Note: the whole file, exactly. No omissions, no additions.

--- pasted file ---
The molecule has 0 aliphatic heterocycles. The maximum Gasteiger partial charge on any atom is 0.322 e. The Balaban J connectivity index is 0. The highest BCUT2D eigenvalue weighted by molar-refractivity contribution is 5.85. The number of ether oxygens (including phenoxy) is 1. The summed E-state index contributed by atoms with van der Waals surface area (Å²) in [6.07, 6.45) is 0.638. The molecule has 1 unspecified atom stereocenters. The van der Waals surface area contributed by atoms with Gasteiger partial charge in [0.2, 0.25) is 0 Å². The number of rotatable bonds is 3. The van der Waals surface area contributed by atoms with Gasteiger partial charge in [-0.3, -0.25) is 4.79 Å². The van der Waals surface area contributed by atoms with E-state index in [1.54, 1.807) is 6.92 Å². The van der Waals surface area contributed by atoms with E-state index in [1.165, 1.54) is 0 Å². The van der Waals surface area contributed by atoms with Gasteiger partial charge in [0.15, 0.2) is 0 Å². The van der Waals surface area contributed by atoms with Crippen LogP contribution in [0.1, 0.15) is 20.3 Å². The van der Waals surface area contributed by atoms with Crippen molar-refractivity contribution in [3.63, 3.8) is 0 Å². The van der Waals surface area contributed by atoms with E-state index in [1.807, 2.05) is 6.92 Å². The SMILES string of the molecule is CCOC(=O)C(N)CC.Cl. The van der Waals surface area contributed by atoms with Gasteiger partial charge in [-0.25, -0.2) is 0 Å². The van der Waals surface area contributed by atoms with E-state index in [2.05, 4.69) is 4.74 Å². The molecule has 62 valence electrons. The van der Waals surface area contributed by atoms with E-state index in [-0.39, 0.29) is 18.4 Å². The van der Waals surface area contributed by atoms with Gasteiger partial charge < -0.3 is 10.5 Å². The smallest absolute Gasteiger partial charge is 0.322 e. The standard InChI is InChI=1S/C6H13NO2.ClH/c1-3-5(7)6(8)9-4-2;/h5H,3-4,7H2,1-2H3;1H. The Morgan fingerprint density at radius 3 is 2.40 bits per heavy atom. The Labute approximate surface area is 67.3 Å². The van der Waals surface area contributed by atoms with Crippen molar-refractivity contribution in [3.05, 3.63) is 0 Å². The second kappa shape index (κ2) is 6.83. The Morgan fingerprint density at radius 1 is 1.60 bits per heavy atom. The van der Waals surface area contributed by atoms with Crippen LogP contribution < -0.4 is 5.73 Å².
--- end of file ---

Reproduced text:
The molecule has 0 aliphatic heterocycles. The maximum Gasteiger partial charge on any atom is 0.322 e. The Balaban J connectivity index is 0. The highest BCUT2D eigenvalue weighted by molar-refractivity contribution is 5.85. The number of ether oxygens (including phenoxy) is 1. The summed E-state index contributed by atoms with van der Waals surface area (Å²) in [6.07, 6.45) is 0.638. The molecule has 1 unspecified atom stereocenters. The van der Waals surface area contributed by atoms with Gasteiger partial charge in [0.2, 0.25) is 0 Å². The number of rotatable bonds is 3. The van der Waals surface area contributed by atoms with Gasteiger partial charge in [-0.3, -0.25) is 4.79 Å². The van der Waals surface area contributed by atoms with E-state index in [1.54, 1.807) is 6.92 Å². The van der Waals surface area contributed by atoms with E-state index in [1.165, 1.54) is 0 Å². The van der Waals surface area contributed by atoms with Gasteiger partial charge in [0.15, 0.2) is 0 Å². The van der Waals surface area contributed by atoms with Crippen LogP contribution in [0.1, 0.15) is 20.3 Å². The van der Waals surface area contributed by atoms with Crippen molar-refractivity contribution in [3.63, 3.8) is 0 Å². The van der Waals surface area contributed by atoms with E-state index in [1.807, 2.05) is 6.92 Å². The SMILES string of the molecule is CCOC(=O)C(N)CC.Cl. The van der Waals surface area contributed by atoms with Gasteiger partial charge in [-0.25, -0.2) is 0 Å². The van der Waals surface area contributed by atoms with E-state index in [2.05, 4.69) is 4.74 Å². The molecule has 62 valence electrons. The van der Waals surface area contributed by atoms with E-state index in [-0.39, 0.29) is 18.4 Å². The van der Waals surface area contributed by atoms with Gasteiger partial charge < -0.3 is 10.5 Å². The smallest absolute Gasteiger partial charge is 0.322 e. The standard InChI is InChI=1S/C6H13NO2.ClH/c1-3-5(7)6(8)9-4-2;/h5H,3-4,7H2,1-2H3;1H. The Morgan fingerprint density at radius 3 is 2.40 bits per heavy atom. The Labute approximate surface area is 67.3 Å². The van der Waals surface area contributed by atoms with Crippen molar-refractivity contribution in [3.05, 3.63) is 0 Å². The second kappa shape index (κ2) is 6.83. The Morgan fingerprint density at radius 1 is 1.60 bits per heavy atom. The van der Waals surface area contributed by atoms with Crippen LogP contribution < -0.4 is 5.73 Å².